'For the men and women who left Ulster, identity resembled less an ideology, vision, or static set of traits than a dynamic process through which individuals struggled to come to terms with and acted upon the world around them. Only as men and women confronted the challenges and possibilities of everyday life, familiar and unfamiliar material conditions, as well as the extraordinary, did they reinvent traditions to give these developments meaning. Identity, then, for these people did not amount to the group's acceptance of unifying cultural markers--quite the contrary. Ulster's Presbyterians continually remade themselves as they struggled to make sense of experience in rapidly changing contexts by giving a useable past a number of different and often contradictory meanings.'It reminds me of my blogposts Apologetics and Citizenship (Re)defined and Missionary Citizenship (Re)defined in which I focus on this ongoing process.
Patrick Griffin argues in an article in the Journal of British Studies of 2000:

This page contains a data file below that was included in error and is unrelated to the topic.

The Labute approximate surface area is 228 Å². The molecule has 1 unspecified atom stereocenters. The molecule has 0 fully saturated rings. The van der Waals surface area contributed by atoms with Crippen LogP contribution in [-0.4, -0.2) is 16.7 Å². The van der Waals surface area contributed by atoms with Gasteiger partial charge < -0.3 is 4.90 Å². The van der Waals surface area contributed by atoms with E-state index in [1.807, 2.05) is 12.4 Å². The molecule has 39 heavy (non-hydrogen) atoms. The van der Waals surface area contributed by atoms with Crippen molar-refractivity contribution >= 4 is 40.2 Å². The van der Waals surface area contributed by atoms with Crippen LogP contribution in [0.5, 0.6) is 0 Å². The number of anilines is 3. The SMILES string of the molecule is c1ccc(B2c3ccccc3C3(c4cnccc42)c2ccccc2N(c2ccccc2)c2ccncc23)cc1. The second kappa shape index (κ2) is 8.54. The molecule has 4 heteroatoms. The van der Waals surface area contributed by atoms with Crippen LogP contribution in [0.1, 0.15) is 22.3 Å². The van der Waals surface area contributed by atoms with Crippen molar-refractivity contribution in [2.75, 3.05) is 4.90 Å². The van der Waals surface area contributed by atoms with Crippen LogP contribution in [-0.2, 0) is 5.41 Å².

'explaining who the Ulster Scots were or how they defined themselves has not attrated much scholarly attention, an unsurprising failure...
their eighteenth-century experience has mainly attracted church historians interested in theological disputes, social historians charting the rise of the linen industry and students of the '98 Rebellion exploring the ways in which a latent Presbyterian radicalism contributed to the formation of the United Irish movement.'Disappointing, but not surprising.
However, we are looking here at the motor of the American revoltuion. When interpreting Abraham Kuyper's significance most scolars tend to ignore the dynamic missionary citizenship (which is Kuyper's interpretation of the American revolution) and replace it with Dooyeweerd's toothless version of sphere sovereignty.
Reading Abraham Kuyper's Lecture to the Christian Social Congress, November 1891 while ignoring his lecture Maranatha , May 1891 which is much more representative of his thought, characterises the current state of debate between conservative and progressive Christian Democrats.